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Can't sell? Rent it out
Can't sell? Rent it out

Local homeowner Bill Cherry grew frustrated watching his home sit empty for more than nine months while it was on the market.

His huge, sprawling house overlooking Thorpe Park nearly sold twice last fall, but the deals fell through at the last moment. As snow began to descend on his empty driveway this winter, Cherry found himself regularly paying for a plow on the hope buyers might tour his home.

"It is a little like hemorrhaging money," he said.

So after sending another mortgage payment to the bank, Cherry joined the trend of frustrated homeowners looking to recoup a portion of their mortgage payment by renting out thier home.

He turned to Matt and Ryian Brydenthal, a husband and wife Realtor team specializing in property management. With seven years of experience in renting out homes locally, Matt Brydenthal said overall demand for rental homes has been climbing steadily as has the monthly rents those homes command.

"The demand in the rental market has increased every year since we've been doing it," Brydenthal said. "And we've seen rental prices go up as well."

He estimates that in the last two years, calls from local home-owners interested in renting out their homes have doubled.

The primary reason, he said, is homeowners looking for some revenue to offset the cost of their mortgage as they wait for the local housing market to recover. Some homeowners, including Cherry, tell Brydenthal they are willing to rent out their homes for a few years in order to wait out current market conditions.

According to data released by local Realtors, the median sale price for single-family homes has declined slightly compared to last year, but with a sizable backlog of unsold homes.

"A lot of the homes that are selling are the have-to sellers or the homes that have that special little something," Brydenthal said.

But many owners of larger homes are not finding as many buyers out there as several years ago, at least not those willing to pay still-high Flagstaff prices.

As a result, some owners have turned to renting out their home even if it means they can't get the full cost of their mortgage.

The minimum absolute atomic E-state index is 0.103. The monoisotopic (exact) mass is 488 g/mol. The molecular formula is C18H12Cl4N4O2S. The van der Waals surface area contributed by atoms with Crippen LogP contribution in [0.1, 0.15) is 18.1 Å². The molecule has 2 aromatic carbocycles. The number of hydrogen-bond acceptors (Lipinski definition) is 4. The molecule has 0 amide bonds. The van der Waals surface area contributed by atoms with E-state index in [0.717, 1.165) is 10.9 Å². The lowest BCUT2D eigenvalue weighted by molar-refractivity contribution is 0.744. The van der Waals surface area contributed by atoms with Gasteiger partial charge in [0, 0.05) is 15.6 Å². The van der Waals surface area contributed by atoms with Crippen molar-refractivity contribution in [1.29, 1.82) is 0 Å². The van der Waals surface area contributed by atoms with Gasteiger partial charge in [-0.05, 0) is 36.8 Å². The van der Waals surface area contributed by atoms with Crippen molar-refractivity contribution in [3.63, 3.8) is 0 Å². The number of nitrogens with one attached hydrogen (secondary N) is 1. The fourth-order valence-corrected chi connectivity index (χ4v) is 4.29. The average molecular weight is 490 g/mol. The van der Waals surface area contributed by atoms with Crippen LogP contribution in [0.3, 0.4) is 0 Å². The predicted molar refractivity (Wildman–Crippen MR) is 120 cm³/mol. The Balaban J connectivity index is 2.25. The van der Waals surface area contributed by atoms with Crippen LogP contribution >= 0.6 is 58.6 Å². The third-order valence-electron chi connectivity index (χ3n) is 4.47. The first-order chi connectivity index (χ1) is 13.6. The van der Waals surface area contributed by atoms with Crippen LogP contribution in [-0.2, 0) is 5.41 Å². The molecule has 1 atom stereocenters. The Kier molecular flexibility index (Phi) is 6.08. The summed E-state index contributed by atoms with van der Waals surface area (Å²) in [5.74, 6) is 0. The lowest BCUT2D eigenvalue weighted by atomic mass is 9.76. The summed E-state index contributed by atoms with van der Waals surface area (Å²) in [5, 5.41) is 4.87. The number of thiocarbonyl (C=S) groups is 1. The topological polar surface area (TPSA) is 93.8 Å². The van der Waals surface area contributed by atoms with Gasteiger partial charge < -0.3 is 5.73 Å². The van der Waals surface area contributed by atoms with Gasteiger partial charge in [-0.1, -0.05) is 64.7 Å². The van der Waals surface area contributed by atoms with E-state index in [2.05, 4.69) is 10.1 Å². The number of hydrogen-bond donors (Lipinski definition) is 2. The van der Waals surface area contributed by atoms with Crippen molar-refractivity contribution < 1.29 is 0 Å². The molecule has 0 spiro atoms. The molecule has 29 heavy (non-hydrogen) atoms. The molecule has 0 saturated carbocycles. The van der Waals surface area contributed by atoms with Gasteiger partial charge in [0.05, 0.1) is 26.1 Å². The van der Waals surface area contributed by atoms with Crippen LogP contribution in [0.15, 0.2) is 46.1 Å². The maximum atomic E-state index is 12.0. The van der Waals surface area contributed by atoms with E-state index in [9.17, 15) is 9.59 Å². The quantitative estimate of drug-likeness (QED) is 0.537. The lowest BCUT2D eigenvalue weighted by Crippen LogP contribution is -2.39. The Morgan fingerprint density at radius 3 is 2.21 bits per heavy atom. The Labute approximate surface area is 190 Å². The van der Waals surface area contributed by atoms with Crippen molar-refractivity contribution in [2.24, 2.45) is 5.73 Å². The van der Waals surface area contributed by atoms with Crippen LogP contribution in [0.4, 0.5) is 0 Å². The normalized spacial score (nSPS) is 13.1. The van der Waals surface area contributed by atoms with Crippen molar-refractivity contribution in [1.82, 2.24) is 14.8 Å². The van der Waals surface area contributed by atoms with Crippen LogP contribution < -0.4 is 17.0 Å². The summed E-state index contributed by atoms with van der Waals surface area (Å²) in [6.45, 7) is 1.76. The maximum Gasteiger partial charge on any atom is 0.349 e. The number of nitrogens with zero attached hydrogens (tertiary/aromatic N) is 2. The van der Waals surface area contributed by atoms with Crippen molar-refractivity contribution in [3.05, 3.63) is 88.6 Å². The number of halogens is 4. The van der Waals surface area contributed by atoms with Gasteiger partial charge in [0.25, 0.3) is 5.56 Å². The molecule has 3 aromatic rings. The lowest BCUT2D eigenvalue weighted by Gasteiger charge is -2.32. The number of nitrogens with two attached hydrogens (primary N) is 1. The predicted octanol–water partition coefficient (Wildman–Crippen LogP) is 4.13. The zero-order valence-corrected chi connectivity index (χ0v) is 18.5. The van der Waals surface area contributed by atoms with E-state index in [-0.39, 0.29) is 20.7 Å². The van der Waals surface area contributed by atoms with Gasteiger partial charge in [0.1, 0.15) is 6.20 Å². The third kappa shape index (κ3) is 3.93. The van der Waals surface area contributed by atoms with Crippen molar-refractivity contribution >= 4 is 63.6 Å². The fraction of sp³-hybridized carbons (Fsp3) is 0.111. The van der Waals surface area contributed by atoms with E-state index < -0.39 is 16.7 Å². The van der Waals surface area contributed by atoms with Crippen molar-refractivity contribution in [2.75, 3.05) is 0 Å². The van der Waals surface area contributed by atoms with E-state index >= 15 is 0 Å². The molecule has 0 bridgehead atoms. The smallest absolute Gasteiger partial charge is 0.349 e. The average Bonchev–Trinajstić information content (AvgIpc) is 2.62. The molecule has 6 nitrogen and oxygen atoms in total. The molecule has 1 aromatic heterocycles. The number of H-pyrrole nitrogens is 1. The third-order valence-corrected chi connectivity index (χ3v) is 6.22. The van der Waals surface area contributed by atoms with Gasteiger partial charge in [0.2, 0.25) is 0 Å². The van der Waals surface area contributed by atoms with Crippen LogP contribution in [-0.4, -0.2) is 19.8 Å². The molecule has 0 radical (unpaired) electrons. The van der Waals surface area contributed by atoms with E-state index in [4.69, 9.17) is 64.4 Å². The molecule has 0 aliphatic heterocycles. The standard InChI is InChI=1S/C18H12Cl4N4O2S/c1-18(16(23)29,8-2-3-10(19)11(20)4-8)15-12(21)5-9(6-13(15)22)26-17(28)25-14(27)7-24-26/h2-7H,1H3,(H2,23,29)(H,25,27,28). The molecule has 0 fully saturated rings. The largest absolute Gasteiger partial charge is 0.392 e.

"Even if it means they are paying $200 or $300 of their mortgage, they are happy to pay as it keeps them from falling behind," he said.

As for renters, the Brydenthals use an application process and require a one-year lease to give homeowners some greater certainty in terms of income. He said he charges a flat 10 percent fee for the properties he manages, which includes collecting the rent and general maintenace of the property.

Ryian Brydenthal said part of the demand for renting a home in Flagstaff is that it is cheaper on a monthly basis than purchasing.

"They can rent a place, for instance, in Boulder Pointe for $1,650, where to purchase the same home in the high $300,000 to $400,000 range — their payments would be a lot higher," Ryian said.

For comparison, the average monthly mortgage payment for a $380,000 home with a 30-year loan at 6.5 percent interest would be $2,400.

"People have a lifestyle that they are used to living and are unable to buy into that lifestyle here, so they are choosing to rent. People without a large down payment are able to get more house for their money if they choose to rent," Matt added.

He said demand is so great right now for rental properties that would-be renters are getting into mini-bidding wars over some properties.

"They come to the open houses arguing who is the better renter," he said.

He said he has rented several homes recently to out-of-town professionals who have only seen pictures of the home, yet they are willing to sign a one-year contract and spend thousands on a home they've never seen.

Ryian said she has seen somes homes snapped up by eager renters within a day.

"I didn't even have a chance to put the [rental] sign in the ground," she said.

For Cherry, his home is still listed for sale. He said he is unwilling slash the price of his home to force a sale.

"I won't have a fire sale," he said.

If Brydenthal can find a renter for his home on five acres near Thorpe Park, Cherry said he can wait a few years to try to sell the property for what he believes it is worth — nearly $1 million

Until then, Cherry hopes to find a renter willing to pay roughly $3,000 a month for his five-bedroom home.

J. Ferguson can be reached at 556-2253 or


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